CONING? DON’T BE A BARBARIAN
BUSTING THE QUACKERY
Don’t be a cone head about coning. Sceptic Guru Daryl Ilbury shines a light on the ancient art of ear candling and finds out whether it’s a flame best snuffed out...
Few things catch my eye in store windows nowadays. Blame it on old age and my perfunctory disregard for all things fashionable. But not so long ago I did a double take when walking past a health shop near my apartment in London. In the window was a picture of a woman lying on her side with a candle sticking out of her ear. It was an advert for a procedure they offered called coning, which they claimed could cure all manner of ills. I thought it looked rather medieval – barbaric even. That’s because it is, and modern science can prove it. Coning, sometimes called ‘ ear candling’ or ‘auricular candling’ (to try and sound like a proper medical procedure), involves sticking a candle into the ear and lighting it. The ‘candle’ is really a hollow tube, usually shaped like a narrow cone, and can be made of a number of flammable materials such wax, cotton dipped in beeswax, or even newspaper soaked in paraffin. It’s sometimes scented. If the product sounds a little rudimentary, the ‘procedure’ of coning is equally so. The narrower end of the ‘candle’ is pushed through a hole in a paper or aluminium foil plate (designed to catch any burning wax), placed in the person’s ear while they’re lying on their side, and the slightly wider end (the one not in the ear) is lit. If that sounds like I’ve oversimplified coning, then here’s a video demonstration to show that I haven’t.
Right now, the sceptic in you should have several obvious questions buzzing around inside your brain, including: What on earth is coning supposed to do; How is it supposed to do this; and, Isn’t it, perhaps, just a little dangerous? It’s claimed coning removes excess wax, ‘toxins’ and ‘ negative energy’ from the outer ear and the Eustachian tube – the canal that connects the middle ear (behind the eardrum) to the back of the throat. This, according to its proponents, helps with problems including sinusitis, earache, sore throats, feelings of imbalance, and even candida infection. Its supposed way of working is where science wags its finger and says, “Erm, I don’t think so”. Coning advocates (‘coners’?) claim smoke spirals down the hollow, burning candle and flushes out the Eustachian tube. At the same time, the heat of the burning end of the candle creates a pressure differential – a mini vacuum – inside the ear, thereby sucking out the earwax and any impurities. Again, your sceptic brain should have several burning doubts inside it, guided by an understanding of basic school biology and physics: How can the hollow tube encourage smoke to go down, while encouraging earwax to come up and out at the same time; Earwax is a pretty solid, so surely it would either have to be melted in order to be sucked out (requiring sufficient heat energy to turn it to liquid), or (if remaining solid) the vacuum would have to be so powerful that it would pop the eardrum; and, The small matter of the eardrum... How does the smoke get past the eardrum to access the middle ear and the Eustachian tube? Now that we know coning can never do what it claims to do, let’s address that other niggling question: isn’t it, perhaps, just a little dangerous? Again, let’s turn to school science to answer that one: the person having the procedure is lying on their side with the candle sticking upwards, out of the ear. When the other end is lit, the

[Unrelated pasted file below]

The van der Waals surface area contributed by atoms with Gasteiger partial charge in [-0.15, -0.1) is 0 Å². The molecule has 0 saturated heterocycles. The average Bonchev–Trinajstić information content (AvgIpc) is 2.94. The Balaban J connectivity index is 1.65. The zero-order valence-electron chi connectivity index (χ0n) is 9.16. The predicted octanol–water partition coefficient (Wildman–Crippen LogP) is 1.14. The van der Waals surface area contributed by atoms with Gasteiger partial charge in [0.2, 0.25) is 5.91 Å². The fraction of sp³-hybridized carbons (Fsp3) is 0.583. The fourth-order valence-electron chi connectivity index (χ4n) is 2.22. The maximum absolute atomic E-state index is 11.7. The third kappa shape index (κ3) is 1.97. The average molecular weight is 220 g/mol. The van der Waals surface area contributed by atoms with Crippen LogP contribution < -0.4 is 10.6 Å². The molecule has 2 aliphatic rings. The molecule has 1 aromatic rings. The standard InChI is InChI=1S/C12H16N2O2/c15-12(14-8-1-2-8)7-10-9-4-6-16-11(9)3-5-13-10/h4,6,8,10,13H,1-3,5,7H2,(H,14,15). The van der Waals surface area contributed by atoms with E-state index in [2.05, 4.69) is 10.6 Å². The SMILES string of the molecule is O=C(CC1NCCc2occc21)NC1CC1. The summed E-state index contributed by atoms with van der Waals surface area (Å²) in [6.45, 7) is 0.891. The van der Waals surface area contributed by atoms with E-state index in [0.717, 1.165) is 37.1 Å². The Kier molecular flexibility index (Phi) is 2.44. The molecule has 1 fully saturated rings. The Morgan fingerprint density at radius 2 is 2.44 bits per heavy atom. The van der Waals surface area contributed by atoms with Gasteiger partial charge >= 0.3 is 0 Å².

melted wax will, under the influence of gravity, naturally flow downwards towards the ear. Proponents claim the wax only melts on the outside of the candle and is therefore caught by the other piece of high technology: the paper plate through which the candle has been jammed. But remember that it’s a hollow tube, not a normal candle, so of course melted wax can still flow down the inside. This explains why those having the procedure risk severe damage to the ear. What makes the procedure even more dangerous is that coning (or ‘ear candling’) kits are sold online to be used by anyone willing to take the time to read the instructions. As a result, coning seems have developed into something of a home industry. But home candle making is one thing; DIY medical procedures with melting wax are another! So, if it cannot work, why is it still being offered in London health shops and as online kits? Because not everyone is a sceptic, and there will always be people (unfortunately lots of them) who are sufficiently ignorant of science that they’re willing to believe anyone who dazzles them with a little magic. Throw in a little ancient mysticism (apparently the practice of coning dates back to everyone from the ancient Chinese, to the Mayans, the Aztecs, and even the people of Atlantis), and it also sucks in those who eschew modern medicine for pseudoscientific ‘new age’ practices. Of course, you may disagree. You may see the virtue of coning, and consider it neither ineffectual nor barbaric. If that is the case, you may want to try the following: boiling bleach enemas, anti-dandruff scalp sandblasting, nitro-glycerine nasal hair removal, and vaginal tar-and-feathering. Good luck with that.
ABOVE: Residual candle wax found inside a burnt cone.is often alleged to be earwax and toxins, drawn out
of the ear canal.